Have you applied to universities that you didn’t love just because your parents wanted you to? To one degree or another, we all seek others’ approval. But why is that so important to us? Caring about what others think is hard-wired into us, it is inevitable -and it is not necessarily bad as long as it doesn’t interfere with our intuition and our personal goals.
Approval from others matters so much to us because it gives us a sense of higher self esteem. Think about every time you have gotten complemented about your amazing sense of style by a friend, or that your teachers have congratulated you on a brilliant paper. It feels good doesn’t it?
There is nothing wrong with feeling good about receiving approval – except for when you begin to depend on it. In fact, seeking people’s recognition can get quite addictive -the more our friends and families give it to us, the more we need it to fill our sense of self-worth. As a result, we can be too hard on ourselves so as to not “disappoint” others’ expectations.
Social media doesn’t make matters any better. Although social media can be a great way to stay in touch with friends and share information, it usually doesn’t stop there. Who can help but check who has seen your stories, liked your posts or left a comment that has made you smile – and has probably made you feel good about yourself ? The hard truth is that these apps make us spend way too much time worrying about what others think, to the extent of basing our sense of self worth on the appreciation that we receive online.
Now, just think about everything you could do with the mental energy that you waste into worrying about what others think! There is no magic to making a mental shift to not caring about what others think, it’s just a matter of turning your “it’s ok” switch on. It’s ok if not everybody likes you. It’s ok if you don’t make an appearance at a party. It’s ok if you don’t do the things people expect you to – as long as you’re true to yourself and do the things that make you happy.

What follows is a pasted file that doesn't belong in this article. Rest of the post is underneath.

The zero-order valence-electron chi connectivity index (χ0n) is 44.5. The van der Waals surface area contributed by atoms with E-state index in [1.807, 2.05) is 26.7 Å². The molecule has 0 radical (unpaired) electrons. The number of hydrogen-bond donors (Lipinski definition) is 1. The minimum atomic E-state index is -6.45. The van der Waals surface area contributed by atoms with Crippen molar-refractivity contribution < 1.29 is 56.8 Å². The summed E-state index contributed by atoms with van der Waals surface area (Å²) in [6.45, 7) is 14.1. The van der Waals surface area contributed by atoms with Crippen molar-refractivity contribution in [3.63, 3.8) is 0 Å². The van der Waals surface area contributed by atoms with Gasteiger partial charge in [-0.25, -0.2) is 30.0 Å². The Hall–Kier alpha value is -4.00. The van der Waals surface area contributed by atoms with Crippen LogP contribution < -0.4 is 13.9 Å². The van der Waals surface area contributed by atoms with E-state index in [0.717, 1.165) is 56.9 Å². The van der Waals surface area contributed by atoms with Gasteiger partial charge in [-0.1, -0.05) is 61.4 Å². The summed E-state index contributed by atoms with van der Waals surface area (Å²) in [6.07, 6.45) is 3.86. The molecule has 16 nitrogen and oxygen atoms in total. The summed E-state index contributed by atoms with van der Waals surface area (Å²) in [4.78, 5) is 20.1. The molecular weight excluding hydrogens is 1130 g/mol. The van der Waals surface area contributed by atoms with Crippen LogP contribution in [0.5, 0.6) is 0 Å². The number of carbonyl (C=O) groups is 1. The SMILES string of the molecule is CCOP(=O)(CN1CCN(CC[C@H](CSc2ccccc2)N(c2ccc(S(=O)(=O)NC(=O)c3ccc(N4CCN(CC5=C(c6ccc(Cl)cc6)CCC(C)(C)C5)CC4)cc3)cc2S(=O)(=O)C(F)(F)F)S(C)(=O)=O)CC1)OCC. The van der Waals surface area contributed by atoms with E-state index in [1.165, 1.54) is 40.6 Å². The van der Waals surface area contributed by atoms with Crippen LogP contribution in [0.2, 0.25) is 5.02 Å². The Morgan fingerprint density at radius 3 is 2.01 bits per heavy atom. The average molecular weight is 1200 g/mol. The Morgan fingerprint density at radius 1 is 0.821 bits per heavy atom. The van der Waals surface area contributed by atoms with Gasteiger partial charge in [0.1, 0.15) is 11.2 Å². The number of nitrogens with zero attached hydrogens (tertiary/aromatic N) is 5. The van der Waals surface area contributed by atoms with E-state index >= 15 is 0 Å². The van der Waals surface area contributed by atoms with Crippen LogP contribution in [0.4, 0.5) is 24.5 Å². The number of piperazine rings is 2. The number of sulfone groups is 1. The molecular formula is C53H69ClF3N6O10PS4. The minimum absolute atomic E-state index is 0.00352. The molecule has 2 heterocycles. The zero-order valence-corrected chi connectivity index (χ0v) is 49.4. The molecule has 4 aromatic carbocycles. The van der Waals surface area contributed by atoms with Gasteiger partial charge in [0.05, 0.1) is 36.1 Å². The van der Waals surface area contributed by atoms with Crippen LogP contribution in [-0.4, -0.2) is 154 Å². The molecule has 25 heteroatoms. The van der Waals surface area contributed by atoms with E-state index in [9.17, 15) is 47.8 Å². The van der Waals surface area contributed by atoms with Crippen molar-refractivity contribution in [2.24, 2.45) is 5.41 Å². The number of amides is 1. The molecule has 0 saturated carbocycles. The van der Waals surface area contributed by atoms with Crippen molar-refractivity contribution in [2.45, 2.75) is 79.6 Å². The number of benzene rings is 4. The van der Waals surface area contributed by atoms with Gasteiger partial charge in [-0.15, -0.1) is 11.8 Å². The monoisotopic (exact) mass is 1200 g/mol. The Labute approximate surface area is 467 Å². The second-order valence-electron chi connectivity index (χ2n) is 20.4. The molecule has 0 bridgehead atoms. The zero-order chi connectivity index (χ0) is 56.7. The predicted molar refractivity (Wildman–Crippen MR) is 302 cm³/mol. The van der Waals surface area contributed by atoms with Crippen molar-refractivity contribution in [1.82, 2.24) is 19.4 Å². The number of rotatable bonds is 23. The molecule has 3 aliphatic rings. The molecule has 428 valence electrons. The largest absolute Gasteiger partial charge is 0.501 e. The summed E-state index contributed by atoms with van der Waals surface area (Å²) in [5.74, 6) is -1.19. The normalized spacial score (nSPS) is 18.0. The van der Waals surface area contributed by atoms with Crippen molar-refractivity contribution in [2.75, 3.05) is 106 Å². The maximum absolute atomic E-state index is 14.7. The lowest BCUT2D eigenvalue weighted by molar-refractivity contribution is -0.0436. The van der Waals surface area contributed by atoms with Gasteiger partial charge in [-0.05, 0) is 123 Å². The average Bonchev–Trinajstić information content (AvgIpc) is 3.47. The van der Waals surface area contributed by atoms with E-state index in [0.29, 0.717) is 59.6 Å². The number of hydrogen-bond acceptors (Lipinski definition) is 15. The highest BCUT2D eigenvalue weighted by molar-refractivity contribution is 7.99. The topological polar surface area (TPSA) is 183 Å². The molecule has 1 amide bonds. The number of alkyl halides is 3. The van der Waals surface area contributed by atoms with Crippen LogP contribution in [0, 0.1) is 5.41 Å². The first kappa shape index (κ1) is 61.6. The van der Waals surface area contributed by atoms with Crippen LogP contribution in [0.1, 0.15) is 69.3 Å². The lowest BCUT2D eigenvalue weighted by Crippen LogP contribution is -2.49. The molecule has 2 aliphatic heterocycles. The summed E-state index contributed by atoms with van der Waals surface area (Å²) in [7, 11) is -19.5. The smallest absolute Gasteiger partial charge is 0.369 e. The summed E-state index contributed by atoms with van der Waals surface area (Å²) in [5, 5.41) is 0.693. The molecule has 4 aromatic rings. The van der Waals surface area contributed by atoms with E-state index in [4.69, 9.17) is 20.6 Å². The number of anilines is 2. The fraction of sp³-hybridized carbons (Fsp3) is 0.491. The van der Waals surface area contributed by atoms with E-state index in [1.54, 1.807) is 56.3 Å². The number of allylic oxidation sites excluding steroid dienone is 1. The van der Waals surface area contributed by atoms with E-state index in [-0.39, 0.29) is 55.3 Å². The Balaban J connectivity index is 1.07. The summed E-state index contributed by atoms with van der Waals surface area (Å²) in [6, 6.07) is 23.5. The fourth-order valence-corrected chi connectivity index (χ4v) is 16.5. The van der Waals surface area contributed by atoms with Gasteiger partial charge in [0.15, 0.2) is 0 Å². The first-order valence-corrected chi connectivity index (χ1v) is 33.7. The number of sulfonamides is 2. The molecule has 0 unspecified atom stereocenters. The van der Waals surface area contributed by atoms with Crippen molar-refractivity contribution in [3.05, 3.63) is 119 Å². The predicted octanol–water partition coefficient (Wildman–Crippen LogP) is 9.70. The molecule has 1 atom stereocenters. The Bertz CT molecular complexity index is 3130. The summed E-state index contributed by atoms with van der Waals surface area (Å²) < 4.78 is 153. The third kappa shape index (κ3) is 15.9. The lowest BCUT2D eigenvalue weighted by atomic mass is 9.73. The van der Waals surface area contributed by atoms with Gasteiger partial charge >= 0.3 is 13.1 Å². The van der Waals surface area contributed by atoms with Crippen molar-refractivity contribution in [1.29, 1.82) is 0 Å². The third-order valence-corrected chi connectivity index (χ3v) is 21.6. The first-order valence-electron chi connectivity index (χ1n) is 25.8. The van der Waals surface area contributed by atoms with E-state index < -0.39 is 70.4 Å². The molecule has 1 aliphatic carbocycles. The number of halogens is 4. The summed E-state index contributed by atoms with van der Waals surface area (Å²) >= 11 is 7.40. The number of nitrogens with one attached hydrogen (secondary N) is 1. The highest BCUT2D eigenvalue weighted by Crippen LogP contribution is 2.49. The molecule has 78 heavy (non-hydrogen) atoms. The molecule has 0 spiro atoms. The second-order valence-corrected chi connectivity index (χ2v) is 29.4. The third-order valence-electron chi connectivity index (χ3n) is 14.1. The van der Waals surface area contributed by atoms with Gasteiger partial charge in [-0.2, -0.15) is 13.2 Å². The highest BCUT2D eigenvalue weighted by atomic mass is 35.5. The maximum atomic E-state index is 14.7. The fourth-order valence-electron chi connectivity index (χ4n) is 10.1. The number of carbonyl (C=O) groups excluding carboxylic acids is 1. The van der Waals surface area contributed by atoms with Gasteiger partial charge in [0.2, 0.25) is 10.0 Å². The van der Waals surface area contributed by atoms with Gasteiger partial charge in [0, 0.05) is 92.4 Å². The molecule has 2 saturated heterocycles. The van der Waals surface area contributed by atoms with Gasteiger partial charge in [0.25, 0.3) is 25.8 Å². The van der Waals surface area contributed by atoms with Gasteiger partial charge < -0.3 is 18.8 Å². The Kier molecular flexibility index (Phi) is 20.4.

Turning on your “it’s ok” switch might be easier said then done, but here are some pretty helpful things that can help you with that:
Try a social media detox
Although this might appear hard because we are so used to logging into social media every day, I can personally tell you that it is way easier than it seems. Deleting my social media apps from my phone made me realize how much time I could save from being connected (and to what extent going on social media has become a reflex whenever we have a bit of free time). After only a few days of “detox”, I started to realize how surprisingly ok (and even relieved) I felt about not knowing where everyone was and what they were doing.
I felt more present in my surroundings and more appreciative of the current moments. Give it a try, even if it is just for a week at the time 🙂
Have you ever gone to a party that you really didn’t want togo to just because your friends were going?
Do a bit of introspection
- Accept that it’s ok if someone doesn’t give you the attention that you want. It’s better to be yourself and to do whatever makes you happy than to waste your energy trying to be someone who doesn’t reflect your awesome whole self.
- Ask yourself what you really want every time you make an important decision. If you can’t figure out what that is (it’s easy to confuse what your parents and friends want for you from what you really want), write it down and read it out loud. I can guarantee that if you write down : “I really want to …. ” it will not sound right if it is not what you truly aim for.